The higher the GM, the greater is the righting moment when the ship is rolling. Consequently, the transverse acceleration forces acting on a container deck cargo and the securing system intensify with GM's rise. Such forces are at their highest at the extremity of each roll. It is always important to consider the effect of GM on the securing system when estimating the forces, bearing in mind that GM may not remain constant throughout the voyage.

Lashing pattern of outboard containers
Lashing pattern of outboard containers

Estimating the forces

Examples of GM values are featured in the Cargo/Container Securing Manual and acceptable weight distributions in each case. This information should be compared with the actual figures as calculated by the ship. If there are any significant differences, stack weights and/or securing equipment should be adjusted until both are deemed to be within prescribed safe limits.

For reliability and accuracy, many vessels are now equipped with a container securing software package. There are several programs of this type on the market, most of which are designed to interface with cargo management or loading computer software.

Securing programs will calculate the applicable forces for any given stowage plan, comparing the data with the safe working criteria as specified by class. The effect of wind strength on the outboard stacks is also taken into account, allowing the corresponding load on the securing system to be adjusted accordingly. Most programs will warn if any securing components or individual container frames are likely to be overloaded, and the result of applying additional lashings can be shown. Inspection, Inventory, and Maintenance The securing equipment used on board depends on the ship's design, capacity, and trade. Accurate records regarding the quantity, location, inspection, maintenance, repair, and replacement of such equipment should always be kept.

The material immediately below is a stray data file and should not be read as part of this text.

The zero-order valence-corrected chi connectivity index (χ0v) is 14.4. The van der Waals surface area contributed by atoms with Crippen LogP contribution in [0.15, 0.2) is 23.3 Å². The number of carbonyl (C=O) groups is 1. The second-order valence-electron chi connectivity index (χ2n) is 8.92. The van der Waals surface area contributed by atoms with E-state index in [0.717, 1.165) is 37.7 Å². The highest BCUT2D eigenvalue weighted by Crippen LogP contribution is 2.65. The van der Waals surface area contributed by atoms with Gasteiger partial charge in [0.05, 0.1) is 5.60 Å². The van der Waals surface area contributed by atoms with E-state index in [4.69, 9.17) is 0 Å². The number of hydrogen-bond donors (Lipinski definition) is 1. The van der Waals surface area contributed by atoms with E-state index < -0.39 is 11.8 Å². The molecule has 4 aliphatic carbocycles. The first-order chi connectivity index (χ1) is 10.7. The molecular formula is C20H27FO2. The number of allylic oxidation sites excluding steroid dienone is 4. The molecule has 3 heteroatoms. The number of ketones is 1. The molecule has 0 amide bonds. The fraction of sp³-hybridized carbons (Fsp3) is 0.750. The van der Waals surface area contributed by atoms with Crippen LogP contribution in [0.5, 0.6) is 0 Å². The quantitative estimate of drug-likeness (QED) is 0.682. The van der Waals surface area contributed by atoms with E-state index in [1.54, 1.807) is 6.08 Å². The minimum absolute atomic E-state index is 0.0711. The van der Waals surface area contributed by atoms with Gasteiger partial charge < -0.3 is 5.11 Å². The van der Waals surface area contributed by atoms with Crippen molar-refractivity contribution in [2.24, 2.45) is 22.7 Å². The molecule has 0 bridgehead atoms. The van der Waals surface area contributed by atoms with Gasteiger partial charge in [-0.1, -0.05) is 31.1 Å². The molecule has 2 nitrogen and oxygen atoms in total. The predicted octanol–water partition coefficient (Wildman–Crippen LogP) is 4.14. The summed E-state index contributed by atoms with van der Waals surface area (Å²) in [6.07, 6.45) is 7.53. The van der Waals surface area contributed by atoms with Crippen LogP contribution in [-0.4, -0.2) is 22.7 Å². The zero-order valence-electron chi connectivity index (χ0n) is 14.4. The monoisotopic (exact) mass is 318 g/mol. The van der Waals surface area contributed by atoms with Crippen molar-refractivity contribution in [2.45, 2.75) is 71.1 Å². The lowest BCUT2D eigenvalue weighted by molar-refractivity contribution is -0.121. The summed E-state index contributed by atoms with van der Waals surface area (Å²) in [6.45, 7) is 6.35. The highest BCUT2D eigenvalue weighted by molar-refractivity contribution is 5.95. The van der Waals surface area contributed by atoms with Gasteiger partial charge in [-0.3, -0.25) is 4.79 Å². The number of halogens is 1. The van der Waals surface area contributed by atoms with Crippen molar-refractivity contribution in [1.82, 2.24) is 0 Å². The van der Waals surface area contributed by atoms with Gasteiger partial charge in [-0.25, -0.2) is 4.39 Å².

In general terms, there will be a need to:
  1. Ensure that the amount of securing equipment and lashing material retained on board is sufficient to secure the maximum number of containers to be carried properly. There should also be an adequate safe margin of spares and replacements.
  2. Inspect all portable securing equipment (e.g., turnbuckles, lashing rods, twist locks, twist stackers, etc.) for distortion, buckling, corrosion, cracking, and/or excessive wear. As far as practicable, such checks should be carried out as routine before the equipment is reused.
  3. Lubricate turnbuckles and twist locks frequently. The spring, which holds the twist-lock in the closed position, should be examined regularly as it may become less effective over time, causing the device to unlock if the ship or stow begins to flex on passage.
  4. Examine all fixed fittings (e.g., container sockets, elephant's feet, dovetail connections) routinely for wastage, cracks, distortion, and/or general deterioration, including base plates where applicable. Particular care should be paid to D rings' condition, mindful that wastage of the main shaft may be concealed by the retaining sleeve.
  5. Maintain a file of all certificates of approval relating to the portable securing equipment carried on board.
  6. Suspect fittings or equipment should always be removed from service when found, and repaired or replaced as necessary.